Regional NSW - November 2012

Posted on: 01/11/2012

Regional NSW

The Map Patrol are often reacquainting themselves with the off-road regions of Australia, much like two old friends catching up with one another every now and then. This trip got them very familiar with one of the richest, most intriguing of these regions: Outback NSW.

On this expedition we used the Travelander camper trailer as a base camp, then explored tracks and campsites around that central point. Our first base camp was Hawks Nest, and from there we explored Myall Lakes, Stockton Beach and Barrington Tops.

After that, the Hunter Valley was our base for Yengo and Dharug National Parks, and then Katoomba and Lithgow were the base camps for the Blue Mountains, Wollemi and Kanangra Boyd National Parks. One thing we realised was that there is such a huge area of spectacular wilderness protected by National Parks so close to Sydney. Another point to note is that Taralga was a great base to explore Abercrombie National Park and the southern end of the Blue Mountains.

Regional NSW Navigation & Maps

Particularly in this area, we would try not to retrace our steps. If there was a different road to go on, we would explore it. After all, that’s what all good Map Patrol explorers should aspire to do!   A brief sojourn in Canberra was more than enough city life for us while we explored Brindabella and Namadgi National Parks. We then travelled east over the Great Dividing Range again to the coast to explore Bendethera, Deua and Morton National Park (which had some steep areas that tested the low range of the Map Patrol).   

Mapping for a living   

Life on the road isn’t all about sitting around the campfire. Well that’s what we tell the boss. Seriously, each day is about preparing the rig, safety checks and planning the places we need to go. Some days are long with slow 4WD tracks. Along the way there is mapping, checking roads, documenting conditions and taking lots of photos.    You wouldn’t think being out in the wilderness, you would get too much screen time but with a mapping laptop, two Hema navigators and the iPad app, the last thing you want to do at night is get on the computer.    The other thing to keep in mind is trying to type while bumping and grinding over rough 4WD tracks.  Well that is my excuse for typos.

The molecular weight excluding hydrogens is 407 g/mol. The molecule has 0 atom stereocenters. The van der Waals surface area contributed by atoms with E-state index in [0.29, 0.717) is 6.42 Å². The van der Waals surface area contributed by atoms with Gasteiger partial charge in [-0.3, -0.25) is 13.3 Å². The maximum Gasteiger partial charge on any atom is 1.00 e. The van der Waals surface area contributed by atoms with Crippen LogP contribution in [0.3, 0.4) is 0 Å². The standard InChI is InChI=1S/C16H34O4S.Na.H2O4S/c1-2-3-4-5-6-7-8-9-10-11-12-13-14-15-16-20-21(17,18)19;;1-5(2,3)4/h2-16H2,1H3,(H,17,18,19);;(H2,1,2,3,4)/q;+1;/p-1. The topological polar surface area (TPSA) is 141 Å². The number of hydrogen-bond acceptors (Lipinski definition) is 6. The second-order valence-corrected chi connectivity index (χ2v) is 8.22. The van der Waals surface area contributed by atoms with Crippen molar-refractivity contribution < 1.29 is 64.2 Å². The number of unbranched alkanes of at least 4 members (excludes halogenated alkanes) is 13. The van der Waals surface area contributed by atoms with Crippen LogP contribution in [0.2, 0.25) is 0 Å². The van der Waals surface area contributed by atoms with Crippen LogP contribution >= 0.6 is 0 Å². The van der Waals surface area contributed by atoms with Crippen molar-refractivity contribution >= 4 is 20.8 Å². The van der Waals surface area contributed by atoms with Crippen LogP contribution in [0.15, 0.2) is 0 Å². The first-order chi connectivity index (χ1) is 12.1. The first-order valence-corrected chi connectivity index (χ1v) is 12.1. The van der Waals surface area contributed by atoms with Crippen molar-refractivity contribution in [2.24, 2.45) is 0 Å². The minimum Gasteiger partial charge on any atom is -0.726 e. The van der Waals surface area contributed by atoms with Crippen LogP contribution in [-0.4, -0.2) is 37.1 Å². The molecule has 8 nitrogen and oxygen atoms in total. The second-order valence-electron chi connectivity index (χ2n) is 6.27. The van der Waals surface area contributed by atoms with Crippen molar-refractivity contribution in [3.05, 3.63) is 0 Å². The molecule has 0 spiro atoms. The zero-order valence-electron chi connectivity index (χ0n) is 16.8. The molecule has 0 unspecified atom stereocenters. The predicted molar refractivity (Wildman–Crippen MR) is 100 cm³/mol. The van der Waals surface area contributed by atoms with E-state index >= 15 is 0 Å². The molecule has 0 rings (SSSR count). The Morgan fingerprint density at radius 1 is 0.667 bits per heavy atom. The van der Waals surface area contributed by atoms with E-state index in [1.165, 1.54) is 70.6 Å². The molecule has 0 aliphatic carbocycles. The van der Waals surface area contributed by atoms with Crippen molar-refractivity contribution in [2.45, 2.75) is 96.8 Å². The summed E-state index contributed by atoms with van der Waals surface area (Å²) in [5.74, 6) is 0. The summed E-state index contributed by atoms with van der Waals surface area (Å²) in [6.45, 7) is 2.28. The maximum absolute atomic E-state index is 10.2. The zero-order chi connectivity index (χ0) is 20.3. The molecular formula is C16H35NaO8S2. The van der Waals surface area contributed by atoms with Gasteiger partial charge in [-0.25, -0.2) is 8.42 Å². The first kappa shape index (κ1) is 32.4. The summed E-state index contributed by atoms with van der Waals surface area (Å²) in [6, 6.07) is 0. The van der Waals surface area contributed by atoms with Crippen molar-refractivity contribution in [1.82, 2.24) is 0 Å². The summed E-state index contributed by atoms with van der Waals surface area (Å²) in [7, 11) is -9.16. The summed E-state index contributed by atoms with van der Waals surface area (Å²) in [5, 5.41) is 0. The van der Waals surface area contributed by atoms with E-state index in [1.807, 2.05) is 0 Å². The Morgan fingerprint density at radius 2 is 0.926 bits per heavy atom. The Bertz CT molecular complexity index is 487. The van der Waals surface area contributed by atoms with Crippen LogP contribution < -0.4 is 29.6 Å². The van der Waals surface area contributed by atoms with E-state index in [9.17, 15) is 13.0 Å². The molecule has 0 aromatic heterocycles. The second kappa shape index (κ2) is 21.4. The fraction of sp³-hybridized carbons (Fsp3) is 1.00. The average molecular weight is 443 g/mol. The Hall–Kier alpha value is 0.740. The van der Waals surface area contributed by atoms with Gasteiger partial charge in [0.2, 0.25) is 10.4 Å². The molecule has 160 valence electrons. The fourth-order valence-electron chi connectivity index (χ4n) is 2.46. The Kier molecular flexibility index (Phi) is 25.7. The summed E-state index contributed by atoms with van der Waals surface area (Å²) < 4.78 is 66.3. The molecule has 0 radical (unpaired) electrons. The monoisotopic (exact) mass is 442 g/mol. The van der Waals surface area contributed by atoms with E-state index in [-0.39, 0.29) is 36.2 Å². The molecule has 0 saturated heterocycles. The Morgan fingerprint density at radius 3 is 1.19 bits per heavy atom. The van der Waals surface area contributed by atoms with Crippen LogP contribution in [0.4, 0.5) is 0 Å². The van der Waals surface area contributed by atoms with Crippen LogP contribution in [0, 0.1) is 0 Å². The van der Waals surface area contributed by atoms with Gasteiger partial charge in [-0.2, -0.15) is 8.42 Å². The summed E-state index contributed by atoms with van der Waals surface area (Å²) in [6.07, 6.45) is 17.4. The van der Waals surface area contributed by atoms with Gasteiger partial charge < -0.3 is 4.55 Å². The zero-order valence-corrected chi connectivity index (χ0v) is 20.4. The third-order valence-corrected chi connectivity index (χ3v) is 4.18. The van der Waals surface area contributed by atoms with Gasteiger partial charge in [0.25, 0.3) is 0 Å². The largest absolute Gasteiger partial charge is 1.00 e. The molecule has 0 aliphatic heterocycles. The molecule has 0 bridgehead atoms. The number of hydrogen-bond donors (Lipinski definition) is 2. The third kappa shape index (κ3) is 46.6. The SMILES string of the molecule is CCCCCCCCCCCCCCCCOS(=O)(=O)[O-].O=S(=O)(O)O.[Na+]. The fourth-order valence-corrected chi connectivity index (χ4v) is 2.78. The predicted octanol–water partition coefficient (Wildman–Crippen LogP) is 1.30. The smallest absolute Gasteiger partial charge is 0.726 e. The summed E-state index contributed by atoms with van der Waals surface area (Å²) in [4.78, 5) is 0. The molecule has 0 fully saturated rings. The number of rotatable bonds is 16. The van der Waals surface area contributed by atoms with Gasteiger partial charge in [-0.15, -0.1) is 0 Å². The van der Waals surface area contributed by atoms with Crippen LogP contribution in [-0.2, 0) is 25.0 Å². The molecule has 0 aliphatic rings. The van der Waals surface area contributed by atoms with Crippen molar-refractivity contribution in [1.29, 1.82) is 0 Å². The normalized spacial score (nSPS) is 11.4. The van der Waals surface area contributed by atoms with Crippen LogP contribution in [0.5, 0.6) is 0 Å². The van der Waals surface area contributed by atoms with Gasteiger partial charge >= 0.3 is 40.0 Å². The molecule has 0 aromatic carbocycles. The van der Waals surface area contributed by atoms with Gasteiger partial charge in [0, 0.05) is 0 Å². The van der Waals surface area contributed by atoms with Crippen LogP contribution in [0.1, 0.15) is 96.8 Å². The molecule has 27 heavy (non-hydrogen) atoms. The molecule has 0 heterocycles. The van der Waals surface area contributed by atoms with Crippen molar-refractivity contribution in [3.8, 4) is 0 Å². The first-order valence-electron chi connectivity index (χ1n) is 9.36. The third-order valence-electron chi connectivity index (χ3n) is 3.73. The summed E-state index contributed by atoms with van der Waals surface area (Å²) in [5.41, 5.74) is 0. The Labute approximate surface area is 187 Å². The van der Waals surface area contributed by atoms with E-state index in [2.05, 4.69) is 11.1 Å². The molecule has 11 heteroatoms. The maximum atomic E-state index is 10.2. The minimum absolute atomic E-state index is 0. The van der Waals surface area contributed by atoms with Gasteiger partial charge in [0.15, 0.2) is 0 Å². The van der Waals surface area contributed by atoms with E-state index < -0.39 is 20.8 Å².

Trip highlights  

The highlights for us were the unexpected discoveries. Wollemi National Park was up there with our favourites, and we're sure a lot of other explorers would agree. The Gardens of Stone were spectacular too, and so unusual in comparison to the surrounding area. It was also amazing in some places how a track was ever created there in the first place. As an example, the road to Mt Irvine constantly reminded us that there was no turning around or room for two cars if one came in the other direction; which was something that certainly got our hearts racing.    

Another thing we found was that the steepness of some of the tracks put the Hema Map Patrol rig through its paces. The low gears allowed us to climb slowly but surely up the inclines and down declines. It is amazing when going down an acute angle in first and low range without feeling the need to apply the brakes. A couple of spots meant we had to use the air-lockers and they did a sterling job.    

Our best experience outside exploring this great country was our wildlife encounters with wombats. As Western Australian’s, wombats are a huge novelty and we saw many signs that they were around, just no wombats. That was until one night when what we thought was an earthquake turned out to be a wombat rubbing its itchy back against the undercarriage of the camper. Our campsite in fact was overrun with wombats. After three nights we were used to nearly tripping over them. When you add kookaburra alarm clocks, kangaroo and wallaby camp guests, parrots galore, lyrebirds, the odd snake and tree climbing goannas, it was a great trip.  

The hardest part 

The expedition ended just before Christmas, and so we packed ourselves up one last time and rolled back to Brisbane. We would have preferred to just keep touring NSW, or perhaps go south to Victoria and do the High Country. Either way, you can rest assured the Map Patrol will be back on the roads shortly, and not a moment too soon!

Regional NSW stack